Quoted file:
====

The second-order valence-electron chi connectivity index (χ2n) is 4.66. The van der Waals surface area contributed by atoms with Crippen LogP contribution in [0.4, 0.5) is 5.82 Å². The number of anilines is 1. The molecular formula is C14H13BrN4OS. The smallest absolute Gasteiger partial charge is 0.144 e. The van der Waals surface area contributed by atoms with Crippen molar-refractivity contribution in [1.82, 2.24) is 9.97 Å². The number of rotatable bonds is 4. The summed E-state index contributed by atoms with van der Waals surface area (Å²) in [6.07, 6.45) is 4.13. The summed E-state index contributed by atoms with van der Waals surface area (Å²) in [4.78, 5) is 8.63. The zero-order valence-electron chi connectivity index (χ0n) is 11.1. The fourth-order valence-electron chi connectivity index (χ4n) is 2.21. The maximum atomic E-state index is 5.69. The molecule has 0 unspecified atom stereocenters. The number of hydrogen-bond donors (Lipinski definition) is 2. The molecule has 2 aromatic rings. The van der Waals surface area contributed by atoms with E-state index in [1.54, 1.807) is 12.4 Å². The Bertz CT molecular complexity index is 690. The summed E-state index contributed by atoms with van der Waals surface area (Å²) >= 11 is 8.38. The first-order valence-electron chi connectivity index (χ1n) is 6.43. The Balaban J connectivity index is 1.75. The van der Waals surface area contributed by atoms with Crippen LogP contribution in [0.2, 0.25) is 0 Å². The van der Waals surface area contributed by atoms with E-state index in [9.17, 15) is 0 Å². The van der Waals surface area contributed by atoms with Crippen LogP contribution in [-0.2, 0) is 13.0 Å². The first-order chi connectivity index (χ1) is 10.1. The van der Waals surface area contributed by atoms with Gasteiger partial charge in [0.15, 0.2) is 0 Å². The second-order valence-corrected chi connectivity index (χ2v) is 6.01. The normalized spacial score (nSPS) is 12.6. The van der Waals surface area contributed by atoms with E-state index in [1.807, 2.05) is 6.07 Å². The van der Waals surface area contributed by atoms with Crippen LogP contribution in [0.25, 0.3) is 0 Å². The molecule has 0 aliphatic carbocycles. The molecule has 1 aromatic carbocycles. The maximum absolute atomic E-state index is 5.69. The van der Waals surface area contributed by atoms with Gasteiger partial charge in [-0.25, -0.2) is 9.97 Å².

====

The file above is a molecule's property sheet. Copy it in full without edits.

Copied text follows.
The second-order valence-electron chi connectivity index (χ2n) is 4.66. The van der Waals surface area contributed by atoms with Crippen LogP contribution in [0.4, 0.5) is 5.82 Å². The number of anilines is 1. The molecular formula is C14H13BrN4OS. The smallest absolute Gasteiger partial charge is 0.144 e. The van der Waals surface area contributed by atoms with Crippen molar-refractivity contribution in [1.82, 2.24) is 9.97 Å². The number of rotatable bonds is 4. The summed E-state index contributed by atoms with van der Waals surface area (Å²) in [6.07, 6.45) is 4.13. The summed E-state index contributed by atoms with van der Waals surface area (Å²) in [4.78, 5) is 8.63. The zero-order valence-electron chi connectivity index (χ0n) is 11.1. The fourth-order valence-electron chi connectivity index (χ4n) is 2.21. The maximum atomic E-state index is 5.69. The molecule has 0 unspecified atom stereocenters. The number of hydrogen-bond donors (Lipinski definition) is 2. The molecule has 2 aromatic rings. The van der Waals surface area contributed by atoms with E-state index in [1.54, 1.807) is 12.4 Å². The Bertz CT molecular complexity index is 690. The summed E-state index contributed by atoms with van der Waals surface area (Å²) >= 11 is 8.38. The first-order valence-electron chi connectivity index (χ1n) is 6.43. The Balaban J connectivity index is 1.75. The van der Waals surface area contributed by atoms with Crippen LogP contribution in [0.2, 0.25) is 0 Å². The van der Waals surface area contributed by atoms with E-state index in [9.17, 15) is 0 Å². The van der Waals surface area contributed by atoms with Crippen LogP contribution in [-0.2, 0) is 13.0 Å². The first-order chi connectivity index (χ1) is 10.1. The van der Waals surface area contributed by atoms with Gasteiger partial charge in [0.15, 0.2) is 0 Å². The second-order valence-corrected chi connectivity index (χ2v) is 6.01. The normalized spacial score (nSPS) is 12.6. The van der Waals surface area contributed by atoms with E-state index in [1.807, 2.05) is 6.07 Å². The van der Waals surface area contributed by atoms with Crippen LogP contribution in [0.25, 0.3) is 0 Å². The molecule has 0 aliphatic carbocycles. The molecule has 1 aromatic carbocycles. The maximum absolute atomic E-state index is 5.69. The van der Waals surface area contributed by atoms with Gasteiger partial charge in [-0.25, -0.2) is 9.97 Å².